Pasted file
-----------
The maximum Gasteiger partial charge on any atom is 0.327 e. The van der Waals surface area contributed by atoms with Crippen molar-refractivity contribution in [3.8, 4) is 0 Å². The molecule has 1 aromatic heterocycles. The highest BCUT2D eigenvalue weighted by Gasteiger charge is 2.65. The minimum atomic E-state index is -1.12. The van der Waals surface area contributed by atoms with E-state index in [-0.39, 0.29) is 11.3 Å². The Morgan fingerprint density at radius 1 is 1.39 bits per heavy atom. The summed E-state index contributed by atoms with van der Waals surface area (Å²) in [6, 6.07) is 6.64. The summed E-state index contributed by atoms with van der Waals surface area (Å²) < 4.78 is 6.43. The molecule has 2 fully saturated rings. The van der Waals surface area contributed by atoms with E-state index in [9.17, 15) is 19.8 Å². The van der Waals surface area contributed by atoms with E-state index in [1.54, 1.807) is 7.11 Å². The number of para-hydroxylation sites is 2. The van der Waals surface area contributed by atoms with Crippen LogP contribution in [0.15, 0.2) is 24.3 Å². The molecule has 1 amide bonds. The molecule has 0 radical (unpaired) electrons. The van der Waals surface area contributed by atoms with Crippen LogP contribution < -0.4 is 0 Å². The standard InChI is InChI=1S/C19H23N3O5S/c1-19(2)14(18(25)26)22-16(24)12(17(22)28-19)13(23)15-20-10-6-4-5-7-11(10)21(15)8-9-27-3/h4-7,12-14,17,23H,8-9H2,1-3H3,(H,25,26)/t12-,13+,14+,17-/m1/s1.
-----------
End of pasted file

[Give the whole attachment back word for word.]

The maximum Gasteiger partial charge on any atom is 0.327 e. The van der Waals surface area contributed by atoms with Crippen molar-refractivity contribution in [3.8, 4) is 0 Å². The molecule has 1 aromatic heterocycles. The highest BCUT2D eigenvalue weighted by Gasteiger charge is 2.65. The minimum atomic E-state index is -1.12. The van der Waals surface area contributed by atoms with E-state index in [-0.39, 0.29) is 11.3 Å². The Morgan fingerprint density at radius 1 is 1.39 bits per heavy atom. The summed E-state index contributed by atoms with van der Waals surface area (Å²) in [6, 6.07) is 6.64. The summed E-state index contributed by atoms with van der Waals surface area (Å²) < 4.78 is 6.43. The molecule has 2 fully saturated rings. The van der Waals surface area contributed by atoms with E-state index in [9.17, 15) is 19.8 Å². The van der Waals surface area contributed by atoms with E-state index in [1.54, 1.807) is 7.11 Å². The number of para-hydroxylation sites is 2. The van der Waals surface area contributed by atoms with Crippen LogP contribution in [0.15, 0.2) is 24.3 Å². The molecule has 1 amide bonds. The molecule has 0 radical (unpaired) electrons. The van der Waals surface area contributed by atoms with Crippen LogP contribution < -0.4 is 0 Å². The standard InChI is InChI=1S/C19H23N3O5S/c1-19(2)14(18(25)26)22-16(24)12(17(22)28-19)13(23)15-20-10-6-4-5-7-11(10)21(15)8-9-27-3/h4-7,12-14,17,23H,8-9H2,1-3H3,(H,25,26)/t12-,13+,14+,17-/m1/s1.